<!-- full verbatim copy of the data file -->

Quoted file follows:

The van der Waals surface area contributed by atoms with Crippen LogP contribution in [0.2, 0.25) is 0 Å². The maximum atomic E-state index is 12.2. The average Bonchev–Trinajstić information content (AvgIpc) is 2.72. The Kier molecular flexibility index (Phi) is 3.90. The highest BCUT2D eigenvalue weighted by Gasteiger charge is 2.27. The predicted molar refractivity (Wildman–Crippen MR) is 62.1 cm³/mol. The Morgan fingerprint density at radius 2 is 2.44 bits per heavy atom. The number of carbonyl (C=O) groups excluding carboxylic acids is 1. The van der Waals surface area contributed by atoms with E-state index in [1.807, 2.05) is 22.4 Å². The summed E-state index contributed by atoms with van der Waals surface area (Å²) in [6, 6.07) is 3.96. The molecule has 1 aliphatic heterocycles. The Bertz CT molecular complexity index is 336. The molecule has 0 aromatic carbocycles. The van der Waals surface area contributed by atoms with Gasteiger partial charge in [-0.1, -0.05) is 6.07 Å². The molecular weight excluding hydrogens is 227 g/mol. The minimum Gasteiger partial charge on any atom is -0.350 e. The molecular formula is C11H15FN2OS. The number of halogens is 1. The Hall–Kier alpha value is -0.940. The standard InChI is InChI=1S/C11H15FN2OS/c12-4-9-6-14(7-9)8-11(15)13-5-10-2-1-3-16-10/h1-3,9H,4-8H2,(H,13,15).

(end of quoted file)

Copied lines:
The van der Waals surface area contributed by atoms with Crippen LogP contribution in [0.2, 0.25) is 0 Å². The maximum atomic E-state index is 12.2. The average Bonchev–Trinajstić information content (AvgIpc) is 2.72. The Kier molecular flexibility index (Phi) is 3.90. The highest BCUT2D eigenvalue weighted by Gasteiger charge is 2.27. The predicted molar refractivity (Wildman–Crippen MR) is 62.1 cm³/mol. The Morgan fingerprint density at radius 2 is 2.44 bits per heavy atom. The number of carbonyl (C=O) groups excluding carboxylic acids is 1. The van der Waals surface area contributed by atoms with E-state index in [1.807, 2.05) is 22.4 Å². The summed E-state index contributed by atoms with van der Waals surface area (Å²) in [6, 6.07) is 3.96. The molecule has 1 aliphatic heterocycles. The Bertz CT molecular complexity index is 336. The molecule has 0 aromatic carbocycles. The van der Waals surface area contributed by atoms with Gasteiger partial charge in [-0.1, -0.05) is 6.07 Å². The molecular weight excluding hydrogens is 227 g/mol. The minimum Gasteiger partial charge on any atom is -0.350 e. The molecular formula is C11H15FN2OS. The number of halogens is 1. The Hall–Kier alpha value is -0.940. The standard InChI is InChI=1S/C11H15FN2OS/c12-4-9-6-14(7-9)8-11(15)13-5-10-2-1-3-16-10/h1-3,9H,4-8H2,(H,13,15).